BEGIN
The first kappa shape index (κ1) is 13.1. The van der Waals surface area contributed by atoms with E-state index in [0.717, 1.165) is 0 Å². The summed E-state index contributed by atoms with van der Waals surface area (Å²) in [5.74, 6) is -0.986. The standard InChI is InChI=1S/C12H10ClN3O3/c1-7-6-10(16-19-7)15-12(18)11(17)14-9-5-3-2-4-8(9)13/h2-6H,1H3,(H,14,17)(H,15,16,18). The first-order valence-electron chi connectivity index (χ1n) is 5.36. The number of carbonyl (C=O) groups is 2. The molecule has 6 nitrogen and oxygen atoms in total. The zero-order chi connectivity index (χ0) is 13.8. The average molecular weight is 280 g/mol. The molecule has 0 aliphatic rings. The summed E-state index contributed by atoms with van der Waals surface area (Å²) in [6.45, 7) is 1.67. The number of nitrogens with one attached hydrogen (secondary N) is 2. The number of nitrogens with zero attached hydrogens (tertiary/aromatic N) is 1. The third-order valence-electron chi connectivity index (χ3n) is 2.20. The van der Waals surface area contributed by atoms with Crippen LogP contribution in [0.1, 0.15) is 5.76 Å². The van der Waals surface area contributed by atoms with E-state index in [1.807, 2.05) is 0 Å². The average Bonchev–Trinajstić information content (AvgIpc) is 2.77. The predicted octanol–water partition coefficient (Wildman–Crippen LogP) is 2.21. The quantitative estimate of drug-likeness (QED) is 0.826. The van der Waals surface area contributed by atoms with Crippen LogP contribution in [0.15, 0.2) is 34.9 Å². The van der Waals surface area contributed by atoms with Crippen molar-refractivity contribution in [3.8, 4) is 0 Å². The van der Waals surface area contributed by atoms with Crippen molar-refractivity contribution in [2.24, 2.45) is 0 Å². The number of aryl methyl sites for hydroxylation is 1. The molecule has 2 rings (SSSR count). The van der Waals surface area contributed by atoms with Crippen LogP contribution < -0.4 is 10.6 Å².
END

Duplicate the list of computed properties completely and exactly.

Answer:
The first kappa shape index (κ1) is 13.1. The van der Waals surface area contributed by atoms with E-state index in [0.717, 1.165) is 0 Å². The summed E-state index contributed by atoms with van der Waals surface area (Å²) in [5.74, 6) is -0.986. The standard InChI is InChI=1S/C12H10ClN3O3/c1-7-6-10(16-19-7)15-12(18)11(17)14-9-5-3-2-4-8(9)13/h2-6H,1H3,(H,14,17)(H,15,16,18). The first-order valence-electron chi connectivity index (χ1n) is 5.36. The number of carbonyl (C=O) groups is 2. The molecule has 6 nitrogen and oxygen atoms in total. The zero-order chi connectivity index (χ0) is 13.8. The average molecular weight is 280 g/mol. The molecule has 0 aliphatic rings. The summed E-state index contributed by atoms with van der Waals surface area (Å²) in [6.45, 7) is 1.67. The number of nitrogens with one attached hydrogen (secondary N) is 2. The number of nitrogens with zero attached hydrogens (tertiary/aromatic N) is 1. The third-order valence-electron chi connectivity index (χ3n) is 2.20. The van der Waals surface area contributed by atoms with Crippen LogP contribution in [0.1, 0.15) is 5.76 Å². The van der Waals surface area contributed by atoms with E-state index in [1.807, 2.05) is 0 Å². The average Bonchev–Trinajstić information content (AvgIpc) is 2.77. The predicted octanol–water partition coefficient (Wildman–Crippen LogP) is 2.21. The quantitative estimate of drug-likeness (QED) is 0.826. The van der Waals surface area contributed by atoms with Crippen LogP contribution in [0.15, 0.2) is 34.9 Å². The van der Waals surface area contributed by atoms with Crippen molar-refractivity contribution in [3.8, 4) is 0 Å². The van der Waals surface area contributed by atoms with Crippen molar-refractivity contribution in [2.24, 2.45) is 0 Å². The number of aryl methyl sites for hydroxylation is 1. The molecule has 2 rings (SSSR count). The van der Waals surface area contributed by atoms with Crippen LogP contribution < -0.4 is 10.6 Å².